Hopes that emerging markets can de-couple from their developed counterparts have been disappointed as “risk-off” investors retreat to their domestic base.
The market capitalisation of the MENA region is over $800bn. There are some 1,200 companies to invest in but only around 116 are covered by third party research. So although there are some hidden gems for investors, they can be difficult to find. “That is why we believe that if you are going to invest here, you need a very active management approach that is based on fundamental research supported by a local presence.”
The region has one of the lowest correlations with developed and other emerging markets, providing greater diversification opportunities. There is increased corporate governance and company disclosure, and a growing level of M&A activity strengthening company balance sheets.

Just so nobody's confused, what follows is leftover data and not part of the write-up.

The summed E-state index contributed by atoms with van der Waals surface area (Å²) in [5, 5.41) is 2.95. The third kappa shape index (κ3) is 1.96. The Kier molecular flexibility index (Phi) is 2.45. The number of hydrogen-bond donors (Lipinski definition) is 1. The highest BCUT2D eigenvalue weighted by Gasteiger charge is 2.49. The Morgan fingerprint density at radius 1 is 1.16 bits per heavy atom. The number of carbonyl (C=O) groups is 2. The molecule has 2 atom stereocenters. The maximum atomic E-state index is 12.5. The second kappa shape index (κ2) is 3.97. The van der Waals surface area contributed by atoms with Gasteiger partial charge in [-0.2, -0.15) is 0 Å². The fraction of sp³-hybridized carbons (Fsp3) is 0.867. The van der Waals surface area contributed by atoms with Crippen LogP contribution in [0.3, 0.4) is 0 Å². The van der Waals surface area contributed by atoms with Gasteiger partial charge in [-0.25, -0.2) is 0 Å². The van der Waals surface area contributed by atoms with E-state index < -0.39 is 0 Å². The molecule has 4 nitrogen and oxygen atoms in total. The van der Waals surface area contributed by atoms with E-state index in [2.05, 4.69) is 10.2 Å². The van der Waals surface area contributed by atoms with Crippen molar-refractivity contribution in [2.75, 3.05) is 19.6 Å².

After the crash in Dubai in 2008 and the Arab Spring this year, the region is outperforming in dollar terms. “Dubai is not mature – there is always more to be done, to be learned. But expertise has improved dramatically in recent years, there has been a migration of talent inwards. The politics is a positive, the demographic profile is supportive long term, and there are amazing internal surpluses which will be deployed to develop investment plans,” he says.
The structural underinvestment of the last 15 years is being reversed. “There is a social necessity to develop infrastructure and markets. The political element was the only component missing for many years, and that is now in place.”